The positive note of someone falling into this subtype is that they have someone who loves them. If you think someone you love might fall into this subtype, then it is important to reach out immediately.

    Get started on the road to recovery.

    Chronic Severe Subtype

    While there is no “Typical Alcoholic” subtype, the Chronic Severe subtype is closest to what people imagine of an alcoholic. This is a group of people with the highest rate of divorce and illicit drug abuse. This group, however, is by far the smallest and only makes up 9% of alcoholics. This goes to show that how we think of alcoholism, as a society, should really be reevaluated. Alcoholism is not a stereotype. It can effect any number of people at any age.

    Background image

    Ready to get help?

    Our phone number is available 24/7 to help you or your loved one find a treatment center that suits your needs. It only takes one call to start your new life in recovery.
    Don’t waste another second. Call now to speak with a compassionate treatment expert.

    Speak with an expert (855) 826-4464

    - OR -

    Let us call you
    (877) 746-0480

      Interpreting the Types of Alcoholics

      Many people think that alcoholism is an issue for the middle-aged, for people who are unhappy and unable to get their life together. However, what this data shows is that alcoholism is a greater danger for the young than any other age-group. College-aged individuals (and even younger) are at a greater risk of alcoholism than people in their 30s and older. Over 50% of alcoholics fall into a young subtype.

      If you or someone you love fall into one of these categories, do not hesitate. The longer an addiction goes on for, the harder it is break. Instead, reach out to a dedicated treatment specialist. They are available around the clock to help you identify if there is a problem, and what treatment program will be best for you or your loved one.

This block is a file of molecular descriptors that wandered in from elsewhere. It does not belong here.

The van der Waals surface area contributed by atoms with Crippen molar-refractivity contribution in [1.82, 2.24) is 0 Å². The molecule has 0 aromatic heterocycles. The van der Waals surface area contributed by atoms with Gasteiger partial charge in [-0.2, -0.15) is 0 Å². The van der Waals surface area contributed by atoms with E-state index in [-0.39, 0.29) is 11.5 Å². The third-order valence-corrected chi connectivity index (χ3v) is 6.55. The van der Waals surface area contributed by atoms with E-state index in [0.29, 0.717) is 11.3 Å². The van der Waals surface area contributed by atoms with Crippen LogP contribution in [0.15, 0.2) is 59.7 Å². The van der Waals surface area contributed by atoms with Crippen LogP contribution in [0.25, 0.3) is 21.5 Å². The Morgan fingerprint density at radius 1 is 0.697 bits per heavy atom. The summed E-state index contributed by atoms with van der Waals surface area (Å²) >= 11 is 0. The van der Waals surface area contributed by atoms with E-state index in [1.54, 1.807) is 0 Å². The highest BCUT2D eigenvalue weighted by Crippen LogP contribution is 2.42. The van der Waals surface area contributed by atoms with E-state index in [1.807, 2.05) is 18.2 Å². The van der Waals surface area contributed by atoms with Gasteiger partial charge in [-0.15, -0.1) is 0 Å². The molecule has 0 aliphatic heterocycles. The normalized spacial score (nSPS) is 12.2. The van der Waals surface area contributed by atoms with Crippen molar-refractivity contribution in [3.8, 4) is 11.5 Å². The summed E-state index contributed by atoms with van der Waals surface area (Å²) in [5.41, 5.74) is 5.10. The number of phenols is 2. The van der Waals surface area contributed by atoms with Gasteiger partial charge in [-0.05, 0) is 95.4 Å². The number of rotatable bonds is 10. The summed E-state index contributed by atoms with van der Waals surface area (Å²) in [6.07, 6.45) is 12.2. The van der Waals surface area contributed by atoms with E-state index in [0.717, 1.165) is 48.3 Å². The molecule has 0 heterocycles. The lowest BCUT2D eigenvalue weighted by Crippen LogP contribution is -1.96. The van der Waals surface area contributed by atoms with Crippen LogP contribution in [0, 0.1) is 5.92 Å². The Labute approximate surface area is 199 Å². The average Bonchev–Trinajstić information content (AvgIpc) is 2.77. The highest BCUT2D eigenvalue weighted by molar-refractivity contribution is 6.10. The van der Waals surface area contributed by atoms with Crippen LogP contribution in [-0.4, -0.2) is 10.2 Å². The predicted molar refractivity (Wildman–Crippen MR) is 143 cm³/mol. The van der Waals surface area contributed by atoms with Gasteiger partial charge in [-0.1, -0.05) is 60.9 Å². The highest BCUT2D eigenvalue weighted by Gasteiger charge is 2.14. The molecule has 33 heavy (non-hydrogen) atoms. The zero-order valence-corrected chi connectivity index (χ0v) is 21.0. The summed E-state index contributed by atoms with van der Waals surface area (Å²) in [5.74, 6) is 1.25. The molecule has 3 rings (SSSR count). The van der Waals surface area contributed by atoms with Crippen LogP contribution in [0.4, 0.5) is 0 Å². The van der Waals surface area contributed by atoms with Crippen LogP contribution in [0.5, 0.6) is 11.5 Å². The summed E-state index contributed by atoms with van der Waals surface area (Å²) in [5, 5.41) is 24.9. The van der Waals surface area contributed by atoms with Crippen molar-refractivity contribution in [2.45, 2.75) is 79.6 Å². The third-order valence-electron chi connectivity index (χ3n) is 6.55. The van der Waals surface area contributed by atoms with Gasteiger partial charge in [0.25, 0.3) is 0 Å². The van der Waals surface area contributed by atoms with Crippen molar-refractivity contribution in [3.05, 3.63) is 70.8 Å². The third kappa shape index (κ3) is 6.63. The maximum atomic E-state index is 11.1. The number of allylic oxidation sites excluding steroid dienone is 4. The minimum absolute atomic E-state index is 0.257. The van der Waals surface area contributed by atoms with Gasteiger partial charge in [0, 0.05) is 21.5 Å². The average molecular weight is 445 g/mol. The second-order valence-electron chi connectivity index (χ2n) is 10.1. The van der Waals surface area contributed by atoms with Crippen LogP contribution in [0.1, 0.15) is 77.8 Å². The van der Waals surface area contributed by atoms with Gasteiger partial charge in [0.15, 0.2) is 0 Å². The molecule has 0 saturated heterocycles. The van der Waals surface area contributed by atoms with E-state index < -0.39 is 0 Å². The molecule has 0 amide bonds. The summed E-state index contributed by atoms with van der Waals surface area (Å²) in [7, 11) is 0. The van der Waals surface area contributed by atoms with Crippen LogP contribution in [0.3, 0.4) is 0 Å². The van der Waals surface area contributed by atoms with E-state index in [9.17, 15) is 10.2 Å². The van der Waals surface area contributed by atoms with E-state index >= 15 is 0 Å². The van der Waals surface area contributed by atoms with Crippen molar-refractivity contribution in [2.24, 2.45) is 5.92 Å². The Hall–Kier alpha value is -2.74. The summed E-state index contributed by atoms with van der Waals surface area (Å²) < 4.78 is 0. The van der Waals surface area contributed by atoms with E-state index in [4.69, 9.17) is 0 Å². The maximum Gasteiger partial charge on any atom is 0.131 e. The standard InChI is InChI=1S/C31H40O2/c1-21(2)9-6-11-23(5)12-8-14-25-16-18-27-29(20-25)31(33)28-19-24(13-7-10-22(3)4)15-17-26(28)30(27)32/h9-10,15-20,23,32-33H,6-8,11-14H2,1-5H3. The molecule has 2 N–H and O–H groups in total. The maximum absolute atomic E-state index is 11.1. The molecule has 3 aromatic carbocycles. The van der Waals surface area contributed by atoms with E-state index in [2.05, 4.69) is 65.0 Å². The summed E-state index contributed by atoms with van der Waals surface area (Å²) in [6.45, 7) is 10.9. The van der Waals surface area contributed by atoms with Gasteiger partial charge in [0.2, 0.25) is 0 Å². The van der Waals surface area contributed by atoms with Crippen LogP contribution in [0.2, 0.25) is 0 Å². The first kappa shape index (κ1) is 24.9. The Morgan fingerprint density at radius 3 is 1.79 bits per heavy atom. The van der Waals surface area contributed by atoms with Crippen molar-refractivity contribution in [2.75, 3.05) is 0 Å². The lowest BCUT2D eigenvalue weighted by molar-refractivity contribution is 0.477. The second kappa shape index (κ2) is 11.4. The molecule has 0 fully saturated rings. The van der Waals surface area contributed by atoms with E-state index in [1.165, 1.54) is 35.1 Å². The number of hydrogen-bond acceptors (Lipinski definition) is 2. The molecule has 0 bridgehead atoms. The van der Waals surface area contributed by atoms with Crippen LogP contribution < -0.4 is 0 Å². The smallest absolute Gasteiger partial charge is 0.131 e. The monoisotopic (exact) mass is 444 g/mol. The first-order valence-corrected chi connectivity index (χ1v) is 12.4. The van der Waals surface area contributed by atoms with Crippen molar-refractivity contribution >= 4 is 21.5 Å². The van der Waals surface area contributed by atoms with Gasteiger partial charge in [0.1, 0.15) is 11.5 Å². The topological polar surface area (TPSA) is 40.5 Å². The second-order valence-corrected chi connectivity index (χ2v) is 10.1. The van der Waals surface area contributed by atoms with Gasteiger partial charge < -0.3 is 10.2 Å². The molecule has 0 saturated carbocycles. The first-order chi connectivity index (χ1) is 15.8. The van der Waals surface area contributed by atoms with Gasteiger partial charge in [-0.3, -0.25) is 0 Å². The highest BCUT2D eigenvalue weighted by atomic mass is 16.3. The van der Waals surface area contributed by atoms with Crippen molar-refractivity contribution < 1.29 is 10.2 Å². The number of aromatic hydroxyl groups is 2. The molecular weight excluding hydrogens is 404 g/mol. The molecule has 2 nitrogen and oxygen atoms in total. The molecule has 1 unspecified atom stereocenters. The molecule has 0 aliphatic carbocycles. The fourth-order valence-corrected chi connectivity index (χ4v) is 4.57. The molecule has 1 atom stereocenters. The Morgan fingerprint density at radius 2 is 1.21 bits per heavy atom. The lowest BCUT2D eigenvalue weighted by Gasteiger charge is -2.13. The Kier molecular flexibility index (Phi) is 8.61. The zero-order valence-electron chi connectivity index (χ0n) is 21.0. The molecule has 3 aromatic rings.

Get help today

      Don't go through the process of recovery alone. Get in touch with someone who can help.

      (877) 746-0480

        What does it mean that this site is brought to you by Delphi Behavioral Health Group?

        We strive to be fully transparent in all of our relationships. To that end, we want you to be aware that AddictionCenter is compensated by Delphi Behavioral Health Group for the work AddictionCenter does in the development and operation of this site. Delphi Behavioral Health Group was carefully vetted and selected to be a trusted provider and partner with AddictionCenter, based on the quality of treatment that Delphi provides and their rigorous commitment to ethical practices. Learn more about why Delphi Behavioral Health Group is a trusted provider with AddictionCenter.

        All calls to numbers on individual facility listings will always go to the facility listed. All calls to general contact numbers and contact us forms on this site are routed to Delphi Behavioral Health Group. If Delphi Behavioral Health Group is unable to assist with a particular need they are committed to providing direction and assistance in finding appropriate care.

        Get 24/7 help now. All calls free and confidential.

        (855) 826-4464

        Take control of your life

        Our treatment specialists offer 24/7 assistance.

        • Access to top treatment centers
        • Caring, supportive guidance
        • Financial assistance options

        Call now:

        (855) 826-4464

        OR

        Have us call you:

        (877) 746-0480

          Where do calls go?

          Calls to numbers dedicated to a specific treatment center profile will be routed to that treatment center. All other calls will be routed to Delphi Behavioral Health Group and Amethyst Recovery.

          Rehab experts are available 24/7/365 to answer and return calls routed to our partners:

          All calls are private and confidential.

          Find out more about AddictionCenter.

          A treatment facility paid to have their center promoted here. Learn more about how to be featured in a paid listing.